Birmingham DRC Graduates: Real People Celebrating Real Success

Program graduates 28 parolees and probationers


Opinion By Matthew Estes, Communications Director

Birmingham, Ala. – On Wednesday, Aug. 30, at St. Paul United Methodist Church in downtown, the Birmingham Day Reporting Center celebrated the graduation of 28 probationers and parolees from the program. That’s the largest class in recent memory, caused by both a surge in successful participants and pandemic-related delays.


When the Bureau’s DRC District Manager Stephanie Stewart took the podium, the spirited auditorium fell completely silent. Everyone in the room could tell she had something to say to the graduates, and she delivered a memorable address. “Don’t come back,” she told them, urging the graduates “even when trouble comes, be the peace in the storm.”


An inspiring speech from Offender Alumni Association Program Director Carmone Owen, testimonials from the graduates, words from program partners, and a powerful benediction from Rev. Richard Lane Stryker III accentuated this rousing event.


Despite being in Alabama’s largest city, the event felt in many ways like a hometown family get-together crossed with a church potluck. Lively conversation filled the halls and sanctuary of the church. In every corner, complete strangers met and shared stories. I even had a chance to have an extended conversation with Coseen J. Smith, a previously featured DRC participant, about our mutual interest in DSLR photography.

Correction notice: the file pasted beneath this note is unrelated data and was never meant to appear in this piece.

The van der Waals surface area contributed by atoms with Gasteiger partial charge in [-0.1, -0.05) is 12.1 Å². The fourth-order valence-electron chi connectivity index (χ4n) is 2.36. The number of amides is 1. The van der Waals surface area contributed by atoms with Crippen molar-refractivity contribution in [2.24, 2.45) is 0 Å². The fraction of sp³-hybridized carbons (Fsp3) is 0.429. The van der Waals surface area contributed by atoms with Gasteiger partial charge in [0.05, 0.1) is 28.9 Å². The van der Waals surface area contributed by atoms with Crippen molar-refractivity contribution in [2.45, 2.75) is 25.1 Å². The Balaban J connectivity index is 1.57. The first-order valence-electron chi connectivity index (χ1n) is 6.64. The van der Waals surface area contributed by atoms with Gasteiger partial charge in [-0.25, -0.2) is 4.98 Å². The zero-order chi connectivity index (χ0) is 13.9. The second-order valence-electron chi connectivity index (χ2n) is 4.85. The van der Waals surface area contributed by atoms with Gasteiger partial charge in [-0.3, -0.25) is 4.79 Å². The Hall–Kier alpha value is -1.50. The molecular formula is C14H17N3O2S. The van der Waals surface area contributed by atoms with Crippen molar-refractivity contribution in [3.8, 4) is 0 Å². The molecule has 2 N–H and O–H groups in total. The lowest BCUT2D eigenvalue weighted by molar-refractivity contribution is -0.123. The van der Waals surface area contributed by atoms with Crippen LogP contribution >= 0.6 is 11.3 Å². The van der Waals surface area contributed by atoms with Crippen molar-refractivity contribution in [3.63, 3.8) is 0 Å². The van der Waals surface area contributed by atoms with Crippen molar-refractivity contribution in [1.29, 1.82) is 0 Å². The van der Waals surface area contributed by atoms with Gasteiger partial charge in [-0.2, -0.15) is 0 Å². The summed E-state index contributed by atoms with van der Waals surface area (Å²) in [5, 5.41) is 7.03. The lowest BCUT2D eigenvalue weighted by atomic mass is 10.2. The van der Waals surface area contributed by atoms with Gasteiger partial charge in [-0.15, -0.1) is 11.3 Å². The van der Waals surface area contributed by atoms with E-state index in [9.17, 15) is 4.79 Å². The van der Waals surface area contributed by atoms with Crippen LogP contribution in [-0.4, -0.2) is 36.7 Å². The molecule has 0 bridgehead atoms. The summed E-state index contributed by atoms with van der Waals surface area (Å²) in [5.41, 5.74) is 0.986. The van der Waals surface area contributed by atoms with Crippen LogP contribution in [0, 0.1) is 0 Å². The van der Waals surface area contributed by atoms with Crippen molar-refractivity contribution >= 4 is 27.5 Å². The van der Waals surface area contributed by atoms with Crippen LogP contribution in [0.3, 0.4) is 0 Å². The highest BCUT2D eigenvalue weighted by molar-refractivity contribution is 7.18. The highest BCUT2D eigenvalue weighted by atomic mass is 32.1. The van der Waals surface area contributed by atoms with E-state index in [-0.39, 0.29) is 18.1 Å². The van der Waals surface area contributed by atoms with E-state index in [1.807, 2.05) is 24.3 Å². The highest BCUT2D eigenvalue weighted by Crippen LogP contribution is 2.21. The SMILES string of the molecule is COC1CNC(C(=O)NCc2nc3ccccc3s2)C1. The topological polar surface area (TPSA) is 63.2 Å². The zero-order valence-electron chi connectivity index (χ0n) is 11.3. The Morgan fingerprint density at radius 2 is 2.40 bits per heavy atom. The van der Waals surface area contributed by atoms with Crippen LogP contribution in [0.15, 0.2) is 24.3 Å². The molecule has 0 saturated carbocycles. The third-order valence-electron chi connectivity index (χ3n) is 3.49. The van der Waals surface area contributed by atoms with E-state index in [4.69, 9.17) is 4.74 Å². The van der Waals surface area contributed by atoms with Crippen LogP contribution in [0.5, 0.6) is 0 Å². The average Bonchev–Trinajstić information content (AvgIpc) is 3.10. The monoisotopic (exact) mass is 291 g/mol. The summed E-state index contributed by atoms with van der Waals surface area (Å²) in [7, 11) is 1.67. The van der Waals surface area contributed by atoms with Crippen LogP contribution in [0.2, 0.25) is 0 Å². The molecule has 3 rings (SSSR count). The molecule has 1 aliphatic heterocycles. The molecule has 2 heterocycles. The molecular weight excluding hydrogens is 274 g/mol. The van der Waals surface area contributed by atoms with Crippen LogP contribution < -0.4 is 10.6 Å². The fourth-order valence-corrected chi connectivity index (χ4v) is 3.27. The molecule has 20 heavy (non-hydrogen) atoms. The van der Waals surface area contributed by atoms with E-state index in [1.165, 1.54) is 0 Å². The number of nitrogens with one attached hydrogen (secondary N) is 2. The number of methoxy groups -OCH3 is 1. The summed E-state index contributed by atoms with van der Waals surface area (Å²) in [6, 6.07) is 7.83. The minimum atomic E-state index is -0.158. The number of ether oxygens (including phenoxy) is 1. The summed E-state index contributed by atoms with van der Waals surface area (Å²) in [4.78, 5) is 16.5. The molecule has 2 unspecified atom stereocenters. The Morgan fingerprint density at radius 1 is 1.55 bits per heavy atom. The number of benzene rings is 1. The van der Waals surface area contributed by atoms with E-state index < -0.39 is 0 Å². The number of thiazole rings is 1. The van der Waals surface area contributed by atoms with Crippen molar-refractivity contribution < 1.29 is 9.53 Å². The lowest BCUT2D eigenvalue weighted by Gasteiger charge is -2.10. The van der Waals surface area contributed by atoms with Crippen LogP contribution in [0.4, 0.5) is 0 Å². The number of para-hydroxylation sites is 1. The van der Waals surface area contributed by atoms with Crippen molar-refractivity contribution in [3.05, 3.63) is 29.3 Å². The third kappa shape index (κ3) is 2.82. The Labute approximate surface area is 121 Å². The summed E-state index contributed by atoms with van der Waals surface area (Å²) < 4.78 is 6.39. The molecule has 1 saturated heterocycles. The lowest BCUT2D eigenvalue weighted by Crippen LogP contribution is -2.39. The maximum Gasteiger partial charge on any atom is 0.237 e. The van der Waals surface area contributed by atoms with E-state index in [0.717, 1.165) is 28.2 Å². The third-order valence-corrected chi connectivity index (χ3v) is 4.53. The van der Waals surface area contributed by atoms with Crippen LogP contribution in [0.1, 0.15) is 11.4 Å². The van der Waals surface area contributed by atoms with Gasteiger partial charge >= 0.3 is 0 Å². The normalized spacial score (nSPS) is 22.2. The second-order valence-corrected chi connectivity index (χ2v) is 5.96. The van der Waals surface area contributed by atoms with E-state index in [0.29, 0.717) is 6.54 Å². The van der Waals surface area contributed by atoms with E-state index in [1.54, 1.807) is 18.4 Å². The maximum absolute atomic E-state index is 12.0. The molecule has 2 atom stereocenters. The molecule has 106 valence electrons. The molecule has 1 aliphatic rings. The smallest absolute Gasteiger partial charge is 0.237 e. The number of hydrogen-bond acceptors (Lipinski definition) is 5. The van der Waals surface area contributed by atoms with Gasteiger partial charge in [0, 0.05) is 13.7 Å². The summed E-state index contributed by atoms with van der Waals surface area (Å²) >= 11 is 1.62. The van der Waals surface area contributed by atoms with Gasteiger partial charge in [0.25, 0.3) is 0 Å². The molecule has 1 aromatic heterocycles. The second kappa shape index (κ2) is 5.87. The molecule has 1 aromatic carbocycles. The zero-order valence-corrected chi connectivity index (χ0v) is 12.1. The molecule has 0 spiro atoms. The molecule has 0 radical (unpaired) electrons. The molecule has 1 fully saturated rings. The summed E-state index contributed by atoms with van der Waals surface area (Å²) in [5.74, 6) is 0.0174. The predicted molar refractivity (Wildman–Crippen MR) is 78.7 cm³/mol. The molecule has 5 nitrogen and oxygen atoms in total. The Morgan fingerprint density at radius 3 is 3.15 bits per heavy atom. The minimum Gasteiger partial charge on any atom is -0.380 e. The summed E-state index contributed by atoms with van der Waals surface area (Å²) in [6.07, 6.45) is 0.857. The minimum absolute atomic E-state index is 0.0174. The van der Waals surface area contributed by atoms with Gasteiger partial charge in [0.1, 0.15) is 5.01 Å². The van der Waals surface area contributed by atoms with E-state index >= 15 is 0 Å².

The graduation had all the hallmarks of a church event you might remember from childhood, from food in the fellowship hall, to a mistimed music processional (on us, not the St. Paul staff), to a slight disarray in the speaking schedule (also on us). Too many times, communications folks like me get caught up in polishing events with a sheen of production value, pouring over schedules and designs to ensure nothing can possibly go wrong. Spoiler: things still go wrong. It’s refreshing to sit back and revel in what’s real. Things don’t always go according to plan. That’s real life.


Real, indeed, are the accomplishments of those celebrated, who put in the often messy and chaotic, but very real, work to succeed. I’ve talked to many DRC participants, and a common thread is finding their real self at a point in their life beyond the crime and the negative influences they’ve previously associated with. These 28 people came into the program every day ready to work and learn about who they are. The reward: becoming a great person.


DRCs provide counseling, educational training and supervision for probationers and parolees. With a focus on employment assistance, substance abuse treatment, mental health, and cognitive restructuring needs, DRC staff is committed to reducing recidivism rates and improving public safety through behavior change. Currently, full Day Reporting Centers are located in Birmingham, Huntsville, Mobile, Montgomery, and Tuscaloosa. Day Reporting Center Lites, condensed versions of DRCs offering similar treatment, are located in Albertville, Bay Minette, Fort Payne, Opelika and Jasper.